• The securities market where new securities are sold to the public, usually with the help of investment bankers

  • The issuer of the security gets the proceeds

  • Only sold once

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Secondary Markets

  • The securities market where old (already issued) securities are bought and sold, or traded, among investors; includes broker markets, dealer markets, the over-the-counter market, and the commodities exchanges.

  • Issuers generally are not involved in these transactions 

  • Vast majority of securities transactions

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Investment Bank

  • Firms that act as intermediaries, buying securities from corporations and governments and reselling them to the public. This process is called underwriting.

  • Investment bankers want to acquire the security for an agreed upon price and hope to resell it at a higher price to make a profit. 

  • IB’s advise clients on the pricing and structure of new securities offerings, as well as on mergers, acquisitions, and other financing. 

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Stockbroker

  • a person who is licensed to buy and sell securities on behalf of clients

  • Also called account executives, they work for brokerage firms and execute the orders customers place for stocks, bonds, mutual funds, and other securities. 

  • Brokerage firms are paid commissions depending on value of transaction and the number of shares involved

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Types of secondary markets:

Broker Markets

  • Consists of national and regional securities exchanges that bring buyers and sellers together through brokers on a centralized trading floor

  • In the broker market, the buyer purchases the securities directly from the seller through the broker. Broker markets account for about 60 percent of the total dollar volume of all shares traded in the U.S. securities markets.

  • Ex: New York Stock Exchange (NYSE)

Dealer Markets

  • Unlike broker markets, dealer markets do not operate on centralized trading floors but instead use sophisticated telecommunications networks that link dealers throughout the United States.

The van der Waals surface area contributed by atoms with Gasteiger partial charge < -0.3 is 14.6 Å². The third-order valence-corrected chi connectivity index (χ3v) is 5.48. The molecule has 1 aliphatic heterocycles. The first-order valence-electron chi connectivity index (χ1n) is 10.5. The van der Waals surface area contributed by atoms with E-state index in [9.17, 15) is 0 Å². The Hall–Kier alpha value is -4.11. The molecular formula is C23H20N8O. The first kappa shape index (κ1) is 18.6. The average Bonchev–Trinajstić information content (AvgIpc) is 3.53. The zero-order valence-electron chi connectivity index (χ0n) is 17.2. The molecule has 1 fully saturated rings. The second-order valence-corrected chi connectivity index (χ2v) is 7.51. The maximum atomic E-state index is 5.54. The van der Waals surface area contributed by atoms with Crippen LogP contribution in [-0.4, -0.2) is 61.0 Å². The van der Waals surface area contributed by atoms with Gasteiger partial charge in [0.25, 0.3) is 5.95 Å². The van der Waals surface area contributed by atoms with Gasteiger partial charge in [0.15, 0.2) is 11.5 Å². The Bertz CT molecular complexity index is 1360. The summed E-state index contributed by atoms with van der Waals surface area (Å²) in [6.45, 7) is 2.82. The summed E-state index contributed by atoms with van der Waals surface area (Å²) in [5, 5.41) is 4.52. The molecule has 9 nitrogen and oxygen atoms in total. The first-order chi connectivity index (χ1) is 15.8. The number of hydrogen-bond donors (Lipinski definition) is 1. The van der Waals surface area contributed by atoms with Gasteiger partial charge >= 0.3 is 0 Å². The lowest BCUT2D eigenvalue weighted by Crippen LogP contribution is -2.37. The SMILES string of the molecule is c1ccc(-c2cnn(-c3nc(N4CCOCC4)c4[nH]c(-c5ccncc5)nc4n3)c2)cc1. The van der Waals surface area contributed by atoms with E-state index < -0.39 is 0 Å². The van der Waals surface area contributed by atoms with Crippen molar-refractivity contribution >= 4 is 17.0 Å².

• Buyers and sellers do not trade securities directly like in broker markets; they work through securities dealers called market makers. Market makers make markets in one or more securities and offer to buy or sell securities at stated prices. 

  • A security transaction in the dealer market has two parts: the selling investor sells his or her securities to one dealer, and the buyer purchases the securities from another dealer (or in some cases, the same dealer).

  • National Association of Securities Dealers Automated Quotation system (NASDAQ) is the largest dealer market. The NASDAQ’s sophisticated electronic communication system provides faster transaction speeds than traditional floor markets.

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NASDAQ

National Association of Securities Dealers Automated Quotation - largest dealer market. The NASDAQ’s sophisticated electronic communication system provides faster transaction speeds than traditional floor markets and links dealers throughout the United States.

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NYSE

The oldest and most prestigious broker market, which has existed since 1792 and is located on Wall Street in downtown New York City.

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Mutual Funds

  • By investing in a mutual fund, you can buy shares in a large, professionally managed portfolio, or group, of stocks and bonds. A mutual fund is a financial-service company that pools its investors’ funds to buy a selection of securities—marketable securities, stocks, bonds, or a combination of securities—that meet its stated investment goals.

  • Mutual funds are appealing because:

    • Maintains diversified (less risky) portfolio. Buying shares in a mutual fund lets investors own part of a portfolio that may contain 100 or more securities. 

    • Professionally managed